If you don't like the way I create my basic SSCCE, then learn from the Swing tutorial on How to Use Tables.. The "SimpleTableDemo" also has a simple example although it is more complicated than mine because it has some "debugging" code.
 
Robert Ingmarsson
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Best, Mr.Camick!

I have carefully studied your advices now. If I am not doing it right now then it will be difficult for me to stay on here. I have one basic egocentric strength in my nature and that is that I never give up despite high-end odds. I've been through a lot of hardship in my life and I have always gotten through it with a lot of personal sacrifices but to a positive price, it has always made me wiser.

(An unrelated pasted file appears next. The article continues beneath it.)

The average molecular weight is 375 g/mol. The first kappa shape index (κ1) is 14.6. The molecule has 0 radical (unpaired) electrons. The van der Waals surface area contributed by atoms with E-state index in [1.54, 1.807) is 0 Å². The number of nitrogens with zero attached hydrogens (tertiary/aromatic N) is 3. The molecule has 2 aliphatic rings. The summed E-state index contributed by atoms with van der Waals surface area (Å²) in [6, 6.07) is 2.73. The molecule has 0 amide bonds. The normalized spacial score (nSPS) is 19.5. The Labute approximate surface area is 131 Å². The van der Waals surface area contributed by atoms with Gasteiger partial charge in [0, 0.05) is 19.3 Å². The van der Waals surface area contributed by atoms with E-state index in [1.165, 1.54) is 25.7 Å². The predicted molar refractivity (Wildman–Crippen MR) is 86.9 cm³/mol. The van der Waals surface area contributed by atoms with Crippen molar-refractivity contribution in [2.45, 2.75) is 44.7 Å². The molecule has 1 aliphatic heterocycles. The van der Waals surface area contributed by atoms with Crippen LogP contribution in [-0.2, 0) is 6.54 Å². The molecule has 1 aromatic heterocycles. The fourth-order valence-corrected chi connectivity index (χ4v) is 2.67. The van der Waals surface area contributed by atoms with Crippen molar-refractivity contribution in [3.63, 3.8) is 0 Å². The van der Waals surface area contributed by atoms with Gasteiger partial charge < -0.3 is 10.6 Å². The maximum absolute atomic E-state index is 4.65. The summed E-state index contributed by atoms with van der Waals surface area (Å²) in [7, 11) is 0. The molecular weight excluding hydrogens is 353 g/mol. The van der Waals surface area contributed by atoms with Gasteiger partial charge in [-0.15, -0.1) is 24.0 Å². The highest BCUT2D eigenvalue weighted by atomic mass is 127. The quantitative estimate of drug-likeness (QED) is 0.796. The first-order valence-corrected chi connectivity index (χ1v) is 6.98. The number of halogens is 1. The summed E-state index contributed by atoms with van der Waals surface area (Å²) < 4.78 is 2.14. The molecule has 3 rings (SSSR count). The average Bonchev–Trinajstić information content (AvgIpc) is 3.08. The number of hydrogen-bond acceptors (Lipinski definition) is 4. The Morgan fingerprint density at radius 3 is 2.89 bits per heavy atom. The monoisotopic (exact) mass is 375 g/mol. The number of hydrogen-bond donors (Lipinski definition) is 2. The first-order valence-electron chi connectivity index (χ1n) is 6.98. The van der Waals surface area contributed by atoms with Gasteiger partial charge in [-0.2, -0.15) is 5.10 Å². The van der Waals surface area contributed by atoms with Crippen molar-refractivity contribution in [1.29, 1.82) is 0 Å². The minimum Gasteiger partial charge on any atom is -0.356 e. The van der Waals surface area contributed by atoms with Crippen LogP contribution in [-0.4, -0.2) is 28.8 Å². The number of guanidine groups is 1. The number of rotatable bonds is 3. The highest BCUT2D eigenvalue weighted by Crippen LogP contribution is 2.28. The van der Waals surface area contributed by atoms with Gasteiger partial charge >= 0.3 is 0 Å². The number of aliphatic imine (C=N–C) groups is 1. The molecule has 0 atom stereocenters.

I think I have solved this issue now. I looped through the rows and columns in the left table and created an array of the values in each of it's columns through the getValueMethod()-method. So finally here is the latest version of my code.



Many thanks and wishes!
Robert!

 
 
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It's unfortunate that Swing requires such large SSCCE's, but what you posted isn't too much larger than what you'd need for an SSCCE. So that's good progress.

However I tracked down the code you were asking about and I have a few comments on it. Here's the original:



I've fixed up the indentation so it's now possible to try to understand the code. So, you're looping through the rows of the "left view" and processing them one at a time. So far so good. (Although maybe you should be looking at the "left model", for consistency.)